April 25, 2011 in Features

Mr. Dad: Day care will benefit young son

Armin Brott
 

Dear Mr. Dad: Ever since my son was born, three years ago, I have been a stay-at-home mom. Now, I have to go back to work to supplement our income.

I found a good day care facility for him, but I am really worried that my son will resent me and that this will somehow affect his emotional development.

A: Well, you’re certainly not alone. Whether by choice or economic necessity, more and more moms (and dads) of preschoolers are heading back to work, entrusting their children to some kind of child care.

The most important thing to keep in mind is that there’s absolutely no reason for you to feel guilty. Last year, researchers at Columbia University in New York released a study showing that young children don’t necessarily suffer cognitive setbacks just because their mothers work.

And a long-running study carried out by the U.S. National Institutes of Health indicates that children who go to a high-quality child care actually score slightly higher in academic and cognitive achievement years later, as teens. There’s also other research suggesting that a day care environment helps children acquire good social skills, expand their vocabulary, and better prepares them academically than their stay-at-home counterparts.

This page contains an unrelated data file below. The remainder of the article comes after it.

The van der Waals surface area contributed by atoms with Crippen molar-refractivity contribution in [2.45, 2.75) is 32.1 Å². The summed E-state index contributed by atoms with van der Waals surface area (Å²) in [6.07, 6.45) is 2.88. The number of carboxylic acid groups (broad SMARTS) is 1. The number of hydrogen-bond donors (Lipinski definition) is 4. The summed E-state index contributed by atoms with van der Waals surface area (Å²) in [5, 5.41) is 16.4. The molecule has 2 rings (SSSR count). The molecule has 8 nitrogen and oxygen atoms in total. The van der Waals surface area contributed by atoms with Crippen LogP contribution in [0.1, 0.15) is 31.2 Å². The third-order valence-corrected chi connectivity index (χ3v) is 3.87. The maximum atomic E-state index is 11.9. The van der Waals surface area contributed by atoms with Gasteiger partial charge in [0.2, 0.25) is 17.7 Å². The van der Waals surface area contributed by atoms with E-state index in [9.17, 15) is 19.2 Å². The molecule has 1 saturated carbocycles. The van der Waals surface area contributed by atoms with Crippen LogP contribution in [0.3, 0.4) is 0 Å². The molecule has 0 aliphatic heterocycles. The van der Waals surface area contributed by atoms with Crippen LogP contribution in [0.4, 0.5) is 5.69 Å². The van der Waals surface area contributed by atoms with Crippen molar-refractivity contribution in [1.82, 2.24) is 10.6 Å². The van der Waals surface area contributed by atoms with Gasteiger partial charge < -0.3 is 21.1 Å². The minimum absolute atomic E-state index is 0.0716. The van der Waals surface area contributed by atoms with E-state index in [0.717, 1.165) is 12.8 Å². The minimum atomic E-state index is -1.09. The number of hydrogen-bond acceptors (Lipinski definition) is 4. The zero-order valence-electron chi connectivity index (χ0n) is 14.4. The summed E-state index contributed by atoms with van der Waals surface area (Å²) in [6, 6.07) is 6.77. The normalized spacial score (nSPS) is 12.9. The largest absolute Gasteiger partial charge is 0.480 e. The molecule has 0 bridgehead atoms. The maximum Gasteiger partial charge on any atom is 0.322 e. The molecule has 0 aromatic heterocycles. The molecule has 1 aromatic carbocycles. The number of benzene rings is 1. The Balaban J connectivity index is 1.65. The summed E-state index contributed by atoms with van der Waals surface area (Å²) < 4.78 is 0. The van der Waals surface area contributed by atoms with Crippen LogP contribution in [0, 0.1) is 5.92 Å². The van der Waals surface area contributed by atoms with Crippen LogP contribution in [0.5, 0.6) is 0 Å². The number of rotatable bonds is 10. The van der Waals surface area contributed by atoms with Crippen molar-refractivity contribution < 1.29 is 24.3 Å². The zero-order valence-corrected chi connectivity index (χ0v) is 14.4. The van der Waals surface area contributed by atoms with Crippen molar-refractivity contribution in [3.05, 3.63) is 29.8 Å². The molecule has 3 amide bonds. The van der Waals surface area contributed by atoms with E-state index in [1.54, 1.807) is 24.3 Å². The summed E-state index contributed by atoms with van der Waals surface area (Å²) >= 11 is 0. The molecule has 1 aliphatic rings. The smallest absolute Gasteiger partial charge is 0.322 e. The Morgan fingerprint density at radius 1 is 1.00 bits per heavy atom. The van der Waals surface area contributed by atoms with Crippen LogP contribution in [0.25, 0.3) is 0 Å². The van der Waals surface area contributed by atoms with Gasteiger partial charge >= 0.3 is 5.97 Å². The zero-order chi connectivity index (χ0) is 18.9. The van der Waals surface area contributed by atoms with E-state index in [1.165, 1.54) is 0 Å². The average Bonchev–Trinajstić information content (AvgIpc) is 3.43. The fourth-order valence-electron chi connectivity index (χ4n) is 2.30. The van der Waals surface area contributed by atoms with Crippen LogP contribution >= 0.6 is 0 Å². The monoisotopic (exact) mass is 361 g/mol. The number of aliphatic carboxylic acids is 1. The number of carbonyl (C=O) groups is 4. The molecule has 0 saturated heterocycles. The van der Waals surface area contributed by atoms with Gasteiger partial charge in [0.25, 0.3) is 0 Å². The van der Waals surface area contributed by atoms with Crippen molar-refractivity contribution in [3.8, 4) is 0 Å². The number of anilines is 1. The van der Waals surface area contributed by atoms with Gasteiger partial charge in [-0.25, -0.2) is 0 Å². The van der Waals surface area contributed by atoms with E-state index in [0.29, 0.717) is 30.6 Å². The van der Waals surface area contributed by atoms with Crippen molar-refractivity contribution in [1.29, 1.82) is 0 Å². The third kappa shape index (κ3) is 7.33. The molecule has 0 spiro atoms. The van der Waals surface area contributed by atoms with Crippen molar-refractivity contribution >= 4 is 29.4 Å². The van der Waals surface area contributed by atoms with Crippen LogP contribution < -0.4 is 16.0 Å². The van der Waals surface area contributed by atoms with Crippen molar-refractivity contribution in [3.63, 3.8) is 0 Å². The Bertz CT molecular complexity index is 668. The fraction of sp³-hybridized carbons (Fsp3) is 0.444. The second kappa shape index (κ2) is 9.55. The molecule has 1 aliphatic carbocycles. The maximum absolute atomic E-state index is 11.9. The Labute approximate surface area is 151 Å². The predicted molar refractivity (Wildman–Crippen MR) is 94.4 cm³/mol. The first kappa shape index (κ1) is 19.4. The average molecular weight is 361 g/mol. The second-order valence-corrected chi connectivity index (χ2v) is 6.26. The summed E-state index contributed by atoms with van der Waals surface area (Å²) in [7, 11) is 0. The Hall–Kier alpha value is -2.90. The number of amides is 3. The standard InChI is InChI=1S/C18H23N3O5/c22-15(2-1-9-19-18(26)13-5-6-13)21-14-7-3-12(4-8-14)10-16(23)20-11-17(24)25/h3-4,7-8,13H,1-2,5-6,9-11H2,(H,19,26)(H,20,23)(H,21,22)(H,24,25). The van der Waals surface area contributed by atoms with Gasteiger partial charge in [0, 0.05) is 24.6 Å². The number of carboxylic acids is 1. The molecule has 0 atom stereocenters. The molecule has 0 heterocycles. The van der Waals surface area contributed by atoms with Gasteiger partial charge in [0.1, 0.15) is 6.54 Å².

In addition, children who have attended day care adjust better to kindergarten than those who spent their early years at home. And they tend to have healthier immune systems.

Your task now is to prepare your son for day care, since it can be an overwhelming experience for a lot of kids.

• Start by explaining what day care is and what he’s going to do there: play with other children, do fun activities, learn new things, etc. Make sure to sound positive and upbeat.

• Tell him that you’ll drop him off every morning, but that you, his dad, or someone else he knows will always pick him up at the end of the day.

• If possible, visit the facility ahead of time with your son so he can get a taste for the daily routine, and so he can meet the other kids and the caretakers he’ll be spending so many hours with.

• On the first day, allow yourself enough time to spend half an hour or so with your son at the facility before leaving.

Be prepared for a flood of tears (he might cry too). A lot of children cry the first day or so, especially if they aren’t used to being left with strangers.

No matter how hard this is for you (it might actually be harder than on him), tell yourself that you’ve found the best possible child care option for your son and that he will be none the worse for it.

Children are often more resilient and adaptable than adults, and they tend to better deal with change in their lives.

Find resources for fathers at www.mrdad.com.


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